Unfortunately for some shareholders, the ICC Holdings (NASDAQ:ICCH) share price has dived in the last thirty days. Even longer term holders have taken a real hit with the stock declining 3.8% in the last year.
All else being equal, a sharp share price increase should make a stock less attractive to potential investors. While the market sentiment towards a stock is very changeable, in the long run, the share price will tend to move in the same direction as earnings per share. The implication here is that deep value investors might steer clear when expectations of a company are too high. Perhaps the simplest way to get a read on investors' expectations of a business is to look at its Price to Earnings Ratio (PE Ratio). Investors have optimistic expectations of companies with higher P/E ratios, compared to companies with lower P/E ratios.
How Does ICC Holdings's P/E Ratio Compare To Its Peers?
We can tell from its P/E ratio of 29.05 that there is some investor optimism about ICC Holdings. You can see in the image below that the average P/E (11.3) for companies in the insurance industry is lower than ICC Holdings's P/E.
ICC Holdings's P/E tells us that market participants think the company will perform better than its industry peers, going forward. Clearly the market expects growth, but it isn't guaranteed. So investors should always consider the P/E ratio alongside other factors, such as whether company directors have been buying shares.
How Growth Rates Impact P/E Ratios
When earnings fall, the 'E' decreases, over time. That means even if the current P/E is low, it will increase over time if the share price stays flat. So while a stock may look cheap based on past earnings, it could be expensive based on future earnings.
In the last year, ICC Holdings grew EPS like Taylor Swift grew her fan base back in 2010; the 103% gain was both fast and well deserved. Regrettably, the longer term performance is poor, with EPS down per year over 3 years.
Remember: P/E Ratios Don't Consider The Balance Sheet
One drawback of using a P/E ratio is that it considers market capitalization, but not the balance sheet. So it won't reflect the advantage of cash, or disadvantage of debt. Theoretically, a business can improve its earnings (and produce a lower P/E in the future) by investing in growth. That means taking on debt (or spending its cash).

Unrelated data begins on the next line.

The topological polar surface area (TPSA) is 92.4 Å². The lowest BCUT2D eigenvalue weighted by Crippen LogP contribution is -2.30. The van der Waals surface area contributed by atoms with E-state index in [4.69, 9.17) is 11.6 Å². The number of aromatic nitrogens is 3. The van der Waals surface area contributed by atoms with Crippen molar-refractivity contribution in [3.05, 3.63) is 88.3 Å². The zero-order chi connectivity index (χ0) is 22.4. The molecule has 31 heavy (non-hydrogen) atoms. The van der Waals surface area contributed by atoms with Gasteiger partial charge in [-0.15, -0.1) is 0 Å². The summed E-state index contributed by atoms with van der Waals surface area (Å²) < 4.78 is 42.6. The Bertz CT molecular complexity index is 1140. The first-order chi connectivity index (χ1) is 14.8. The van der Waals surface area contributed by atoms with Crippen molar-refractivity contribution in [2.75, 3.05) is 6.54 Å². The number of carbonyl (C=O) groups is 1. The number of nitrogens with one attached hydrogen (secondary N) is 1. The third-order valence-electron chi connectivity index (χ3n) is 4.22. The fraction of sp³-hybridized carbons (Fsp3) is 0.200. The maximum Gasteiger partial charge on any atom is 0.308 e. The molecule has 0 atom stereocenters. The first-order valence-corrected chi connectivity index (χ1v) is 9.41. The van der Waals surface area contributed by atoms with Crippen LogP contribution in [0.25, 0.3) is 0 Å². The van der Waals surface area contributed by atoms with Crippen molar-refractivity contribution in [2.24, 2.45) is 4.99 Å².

Such spending might be good or bad, overall, but the key point here is that you need to look at debt to understand the P/E ratio in context.
ICC Holdings's Balance Sheet
ICC Holdings has net debt worth just 3.7% of its market capitalization. So it doesn't have as many options as it would with net cash, but its debt would not have much of an impact on its P/E ratio.
The Verdict On ICC Holdings's P/E Ratio
ICC Holdings has a P/E of 29.0. That's higher than the average in its market, which is 16.5. The company is not overly constrained by its modest debt levels, and its recent EPS growth is nothing short of stand-out. So to be frank we are not surprised it has a high P/E ratio. Given ICC Holdings's P/E ratio has declined from 29.0 to 29.0 in the last month, we know for sure that the market is less confident about the business today, than it was back then. For those who don't like to trade against momentum, that could be a warning sign, but a contrarian investor might want to take a closer look.
Investors have an opportunity when market expectations about a stock are wrong. People often underestimate remarkable growth -- so investors can make money when fast growth is not fully appreciated. Although we don't have analyst forecasts you might want to assess this data-rich visualization of earnings, revenue and cash flow.
But note: ICC Holdings may not be the best stock to buy. So take a peek at this free list of interesting companies with strong recent earnings growth (and a P/E ratio below 20).
If you spot an error that warrants correction, please contact the editor at firstname.lastname@example.org. This article by Simply Wall St is general in nature. It does not constitute a recommendation to buy or sell any stock, and does not take account of your objectives, or your financial situation. Simply Wall St has no position in the stocks mentioned.
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